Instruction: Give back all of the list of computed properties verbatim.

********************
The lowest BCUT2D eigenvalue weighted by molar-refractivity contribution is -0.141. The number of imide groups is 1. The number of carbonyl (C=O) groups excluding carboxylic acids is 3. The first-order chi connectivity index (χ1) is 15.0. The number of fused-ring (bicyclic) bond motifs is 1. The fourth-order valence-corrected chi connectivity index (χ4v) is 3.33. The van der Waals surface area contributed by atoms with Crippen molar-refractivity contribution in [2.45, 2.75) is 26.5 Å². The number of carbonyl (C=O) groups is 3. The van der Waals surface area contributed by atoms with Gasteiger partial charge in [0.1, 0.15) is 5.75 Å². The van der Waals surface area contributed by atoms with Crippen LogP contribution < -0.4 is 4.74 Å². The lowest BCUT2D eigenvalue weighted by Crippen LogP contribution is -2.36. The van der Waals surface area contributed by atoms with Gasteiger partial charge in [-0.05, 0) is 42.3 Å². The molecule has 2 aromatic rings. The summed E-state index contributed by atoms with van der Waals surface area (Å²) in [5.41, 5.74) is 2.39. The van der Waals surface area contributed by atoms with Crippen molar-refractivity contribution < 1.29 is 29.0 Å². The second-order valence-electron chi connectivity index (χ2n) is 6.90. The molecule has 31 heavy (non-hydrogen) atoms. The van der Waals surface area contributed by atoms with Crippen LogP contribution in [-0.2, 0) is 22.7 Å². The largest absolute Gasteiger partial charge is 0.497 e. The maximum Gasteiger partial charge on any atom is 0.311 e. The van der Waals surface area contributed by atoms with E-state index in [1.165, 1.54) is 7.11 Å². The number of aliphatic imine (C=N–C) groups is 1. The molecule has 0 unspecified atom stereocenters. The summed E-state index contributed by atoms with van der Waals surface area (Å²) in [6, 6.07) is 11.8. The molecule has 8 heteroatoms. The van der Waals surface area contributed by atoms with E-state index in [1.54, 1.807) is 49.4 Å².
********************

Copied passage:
The lowest BCUT2D eigenvalue weighted by molar-refractivity contribution is -0.141. The number of imide groups is 1. The number of carbonyl (C=O) groups excluding carboxylic acids is 3. The first-order chi connectivity index (χ1) is 15.0. The number of fused-ring (bicyclic) bond motifs is 1. The fourth-order valence-corrected chi connectivity index (χ4v) is 3.33. The van der Waals surface area contributed by atoms with Crippen molar-refractivity contribution in [2.45, 2.75) is 26.5 Å². The number of carbonyl (C=O) groups is 3. The van der Waals surface area contributed by atoms with Gasteiger partial charge in [0.1, 0.15) is 5.75 Å². The van der Waals surface area contributed by atoms with Crippen LogP contribution < -0.4 is 4.74 Å². The lowest BCUT2D eigenvalue weighted by Crippen LogP contribution is -2.36. The van der Waals surface area contributed by atoms with Gasteiger partial charge in [-0.05, 0) is 42.3 Å². The molecule has 2 aromatic rings. The summed E-state index contributed by atoms with van der Waals surface area (Å²) in [5.41, 5.74) is 2.39. The van der Waals surface area contributed by atoms with Crippen molar-refractivity contribution < 1.29 is 29.0 Å². The second-order valence-electron chi connectivity index (χ2n) is 6.90. The molecule has 31 heavy (non-hydrogen) atoms. The van der Waals surface area contributed by atoms with Crippen LogP contribution in [-0.2, 0) is 22.7 Å². The largest absolute Gasteiger partial charge is 0.497 e. The maximum Gasteiger partial charge on any atom is 0.311 e. The van der Waals surface area contributed by atoms with E-state index in [1.165, 1.54) is 7.11 Å². The number of aliphatic imine (C=N–C) groups is 1. The molecule has 0 unspecified atom stereocenters. The summed E-state index contributed by atoms with van der Waals surface area (Å²) in [6, 6.07) is 11.8. The molecule has 8 heteroatoms. The van der Waals surface area contributed by atoms with E-state index in [1.54, 1.807) is 49.4 Å².